review: wacom bamboo graphics tablet
Update: I've also reviewed the wacom bamboo pen and touch.
I know there are a few people around the traps who use a graphics tablet (or would like to use one). So I thought I'd post my thoughts on the Wacom Bamboo.
Wacom Bamboo (small, black, 20cm x 18cm)
Summary: Excellent mouse alternative and entry level tablet
I've had the Wacom Bamboo for a few months now. I'd used a Wacom Intuos at work for about 18 months before I bought it, so I already knew I liked using a tablet.
how and why i use a tablet
I use the tablet as an alternative/replacement for a traditional mouse. I use it for everything except gaming; for which I keep a Microsoft Intellimouse 3 connected.
So I use the Bamboo for all of my browsing, coding, word processing and the relatively small amount of Photoshop work I do (photo retouching and cutting up images, but not original artwork).
My main reason for the switch from a mouse was an RSI problem in my wrist. The position of the stylus just seems to put less stress on my wrist than a mouse. The transition to a tablet does take a couple of days, so if you haven't used one before just be prepared for a short adjustment period. It really is worth it!
bamboo breaks the cost barrier
The main barrier to buying a tablet for home use was the cost. The Intuos3 is nice, but at AUD$569 I wasn't going to be justifying that purchase too soon. The smaller 4x6 Intuos3 only runs to AUD$379 so I could perhaps afford that; but I'm not wild about having the extra buttons on the left. At work I actually turn the 6x8 around and remap the touch area, so the active surface is quite close to the edge of the keyboard. It looks a bit odd but it reduces reach by a couple of inches; and I don't miss the extra touch area anyway.
Although Wacom did have a budget model before (and still do in fact; the Graphire is still available), it wasn't as nicely packaged (or as good looking) as the Bamboo. Plus, it didn't come with a stand for the stylus; and that would be a pain in the bum.
The Bamboo just hits a sweet spot of good specs, nice looks (it's black!) and really low price at AUD$130. Having used the more expensive model at work, my main concerns were how the cheaper tablet would feel; and what the quality would be like.
so what's it like?
It turns out I needn't have worried about it being cheaper. The Bamboo has a really nice feel - grippier than the slick surfaced Intuos, but that actually just makes it feel more precise for general computing tasks.
The stylus isn't quite as nice in the hand as the Intuos stylus, which is a pity. I'd love to be able to buy a better stylus and a heavier base for it to sit in. Still, the Bamboo stylus isn't bad, it's just not quite as nice as the chunky, rubberised stylus with the more expensive tablet (and keep in mind we're talking about another produced which is four times more expensive!).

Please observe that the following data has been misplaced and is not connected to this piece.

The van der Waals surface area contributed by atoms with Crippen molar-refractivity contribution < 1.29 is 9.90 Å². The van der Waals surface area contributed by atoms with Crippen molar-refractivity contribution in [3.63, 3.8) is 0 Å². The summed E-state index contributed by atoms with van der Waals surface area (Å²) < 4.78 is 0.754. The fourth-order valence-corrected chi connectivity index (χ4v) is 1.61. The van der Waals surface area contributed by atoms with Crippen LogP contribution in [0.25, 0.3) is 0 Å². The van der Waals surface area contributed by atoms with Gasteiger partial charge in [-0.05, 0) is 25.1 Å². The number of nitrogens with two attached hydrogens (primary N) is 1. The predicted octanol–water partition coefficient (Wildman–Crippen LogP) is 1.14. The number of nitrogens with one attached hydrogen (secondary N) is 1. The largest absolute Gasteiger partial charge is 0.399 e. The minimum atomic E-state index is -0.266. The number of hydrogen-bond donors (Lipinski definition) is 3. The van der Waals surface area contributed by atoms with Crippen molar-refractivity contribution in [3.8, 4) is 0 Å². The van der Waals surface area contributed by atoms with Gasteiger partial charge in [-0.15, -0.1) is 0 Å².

There are some preset function buttons, but I don't use them all that much since I have keyboard shortcuts worked out for most things. Still, it never hurts to have extra buttons around. They're a little heavy to click, although that might loosen up over time if you actually use them a bit.
touch ring = fail
The only real disappointment with the Bamboo is the Touch Ring, which just doesn't work for me at all. This is a pity as scrolling is a key weakness of ditching a standard wheel mouse for a tablet. You don't want to be stuck scrolling by pointing and dragging, as that's quite tiring for your hand.
So anyway the touch ring is meant to respond to an up+down motion for scrolling and a circular motion for zooming. Scrolling barely works for me - I have to have several goes to get it to respond. Zooming does work a bit better but I don't really use it that much.
I've ended up with a slightly odd compromise for scrolling - my wheel mouse is tucked to the left of my keyboard; and I use the scroll wheel on it with my left hand.
As a sidenote, I have heard of people being unable to reverse the mouse buttons for left-hand use while the Bamboo was connected; but I didn't have any trouble setting different click settings for the mouse. This may be because I have the full MS Mouse software package installed to manage the mouse.
So, who should buy a Bamboo? Well, basically anyone who hasn't used a tablet before and wants to try one; and anyone who gets sore using a mouse. Professional designers and artists might be better off investing in the more expensive models, but for an aspiring artist (or an artist on a budget) the larger Bamboo would be well worth a shot before shelling out the big bucks.
All up, the Bamboo is a good quality tablet with a really low price. It is inexpensive, not cheap. My only regret is that I didn't buy one sooner.